Juliana Coles headshot2017 Accelerator Fellow

Where did you grow up?

I am a Midwesterner at heart—born and raised in Evanston, Illinois. The house I grew up in was within walking distance of the city of Chicago and the shores of Lake Michigan. That Great Lake played a big part in my upbringing, and still informs my work with memory and metaphor.

When/how did you first know that you wanted to be an artist?

As a child, I was asthmatic and had to be very still and quiet. With my mind’s eye, I drew around everything; I traced the shelves, the books, the walls, even the figure drawings that lined the dining room. My mother, who was also an artist, encouraged me in everything I created and bought me adult-grade supplies even when I was very young.

I didn’t know that I was epileptic until the age of 18, so before my diagnosis, whenever I drew comments for my habit of staring off into space or my lack of concentration in school, Mother would simply say, “She’s fey. She’s going to be an artist.” There was never anything else.

Where do you currently live/work, and how would you describe the arts community there?

I live and work in the high desert of Albuquerque, New Mexico. I connect with other artists on an ongoing basis through weekly figure-drawing groups. In a low-income, low-population state with a harsh environment and few opportunities, my sense of the art community here is one of true grit.

How would you describe your art to someone who’s never seen it?

Her Vision by Juliana Coles
Her Vision by Juliana Coles

I am a storyteller. I create mixed-media paintings, figure drawings on paper, and artist books that combine narrative with imagery. I do not start out with an idea or plan, and then execute it. I begin spontaneously, with paint, collage, or writing, and allow the work to arrive rather than strong-arm it into something that needs to be beautiful or make others comfortable. I add layer after layer, working on many pieces at once until a story begins to emerge. This may happen over many years’ time, as stories get lost and found, until they feel complete. I respond to the work, letting it tell me what to do next. I am always in the unknown as I access signs and symbols from the unconscious for transformation.

What do you hope to communicate to your audience?

I strive to communicate a depth of personal emotion that also gives voice to feelings that my audience may not have been able to express until viewing my work. I believe that my art awakens and stirs the soul of the viewer and opens them to the mystery within—that ineffable something inside that needs to heal and express itself. My work can be challenging to some and may bring up their fears and projections, but it is in this way that I hope the work elicits mercy and compassion.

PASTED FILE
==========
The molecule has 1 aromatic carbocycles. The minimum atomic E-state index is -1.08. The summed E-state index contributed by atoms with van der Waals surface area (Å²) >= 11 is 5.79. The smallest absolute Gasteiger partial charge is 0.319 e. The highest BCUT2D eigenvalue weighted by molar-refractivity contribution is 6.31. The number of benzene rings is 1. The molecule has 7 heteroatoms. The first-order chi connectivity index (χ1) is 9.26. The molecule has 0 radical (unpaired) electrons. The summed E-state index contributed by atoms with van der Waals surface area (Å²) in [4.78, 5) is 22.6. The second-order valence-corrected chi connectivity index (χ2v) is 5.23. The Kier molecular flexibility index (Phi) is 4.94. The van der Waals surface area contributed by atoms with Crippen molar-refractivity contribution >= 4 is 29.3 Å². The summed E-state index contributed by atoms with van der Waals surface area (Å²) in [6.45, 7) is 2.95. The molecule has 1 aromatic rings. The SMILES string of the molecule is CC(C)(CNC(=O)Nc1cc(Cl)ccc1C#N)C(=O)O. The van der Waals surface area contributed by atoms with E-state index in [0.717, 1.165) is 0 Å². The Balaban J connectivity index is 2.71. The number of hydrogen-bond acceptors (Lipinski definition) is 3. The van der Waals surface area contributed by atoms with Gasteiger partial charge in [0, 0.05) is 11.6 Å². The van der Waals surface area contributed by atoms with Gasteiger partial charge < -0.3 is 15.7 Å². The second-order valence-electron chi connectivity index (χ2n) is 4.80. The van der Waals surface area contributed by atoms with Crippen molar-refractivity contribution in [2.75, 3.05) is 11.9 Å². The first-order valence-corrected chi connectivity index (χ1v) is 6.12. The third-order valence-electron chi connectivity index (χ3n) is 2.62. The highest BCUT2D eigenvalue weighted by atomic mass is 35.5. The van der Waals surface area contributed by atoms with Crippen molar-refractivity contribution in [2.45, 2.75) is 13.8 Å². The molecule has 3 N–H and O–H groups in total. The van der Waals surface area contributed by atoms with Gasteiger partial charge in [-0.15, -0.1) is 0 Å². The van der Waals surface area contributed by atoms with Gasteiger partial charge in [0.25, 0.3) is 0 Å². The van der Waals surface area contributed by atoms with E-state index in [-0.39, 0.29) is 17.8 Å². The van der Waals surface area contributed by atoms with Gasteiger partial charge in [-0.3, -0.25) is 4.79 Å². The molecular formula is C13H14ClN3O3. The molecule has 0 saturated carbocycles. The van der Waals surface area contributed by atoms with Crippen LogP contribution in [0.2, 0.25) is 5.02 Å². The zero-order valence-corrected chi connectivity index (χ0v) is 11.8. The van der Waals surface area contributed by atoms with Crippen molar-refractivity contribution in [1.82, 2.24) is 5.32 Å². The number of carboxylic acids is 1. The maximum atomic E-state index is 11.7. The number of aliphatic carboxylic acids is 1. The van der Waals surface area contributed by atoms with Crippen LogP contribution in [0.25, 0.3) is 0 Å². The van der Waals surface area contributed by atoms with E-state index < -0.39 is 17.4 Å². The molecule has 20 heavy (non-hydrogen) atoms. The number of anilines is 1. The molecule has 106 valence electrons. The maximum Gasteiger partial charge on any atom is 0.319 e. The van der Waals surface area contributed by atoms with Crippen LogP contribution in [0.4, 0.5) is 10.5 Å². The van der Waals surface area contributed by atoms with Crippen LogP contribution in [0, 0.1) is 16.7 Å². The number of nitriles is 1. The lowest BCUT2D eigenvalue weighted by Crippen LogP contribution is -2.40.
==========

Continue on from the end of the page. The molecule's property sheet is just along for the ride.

What’s been your biggest business challenge?

As an artist with a disability, I find time management, organization, and focus to be my biggest challenges. I have seizures all day long, which makes it difficult to concentrate and set priorities. I am often at a loss with regard to exactly what I am doing (or sometimes even where I am), and I’m unsure of what I have already done, so I end up repeating tasks. Some of the ways my epileptic brain works cause a lot of anxiety, but it’s that same dysfunction that makes me the artist I am.

Tell us about a business success and what you did to achieve it.

Juliana Coles holding journal featuring painting of her mom
Juliana in her studio, displaying a painting featuring her late mother

As a teacher, I have designed workbooks for every workshop I’ve ever taught. (Basically, they are black-and-white folded-paper booklets.) I use them as a script, as well as a handout. When students started asking if they could buy workbooks from my earlier workshops, I considered the possibility of selling them. I opened an Etsy online shop, and the first year I sold $17,000 worth of my workbooks!

It took a lot of steps to get there—organizing an inventory of the classes/workbooks, choosing which ones to sell, writing the descriptions, getting the images up on the site, figuring out how to ship them, and marketing/advertising my shop and products—all of which was beyond my skill set at the time. Making those sales was a real achievement for me.

How do you feel about today’s technology (tools for your business, for creating your art, or both), and has it altered your way of doing business?

Certainly, computers and cell phones have changed the way people do business, interact, shop, and play. I am excited about some of it, while some of it intimidates me and even prompts resistance. But I know that if I want to have a presence in a mostly Internet-based art economy, I will need to update my skills.

What do you think about the state of today’s art market?

To be honest, I don’t know anything about it. Clearly, neither talent nor skill have anything to do with sales, pricing, or who becomes famous. But there are artists who are making it in today’s market—producing and profiting—so I might as well be among them. And even if the market is at an all-time low, does that matter? Will it stop me from doing what I do? I’m epileptic, so reality doesn’t mean a lot to me. My existence is proof that anything is possible.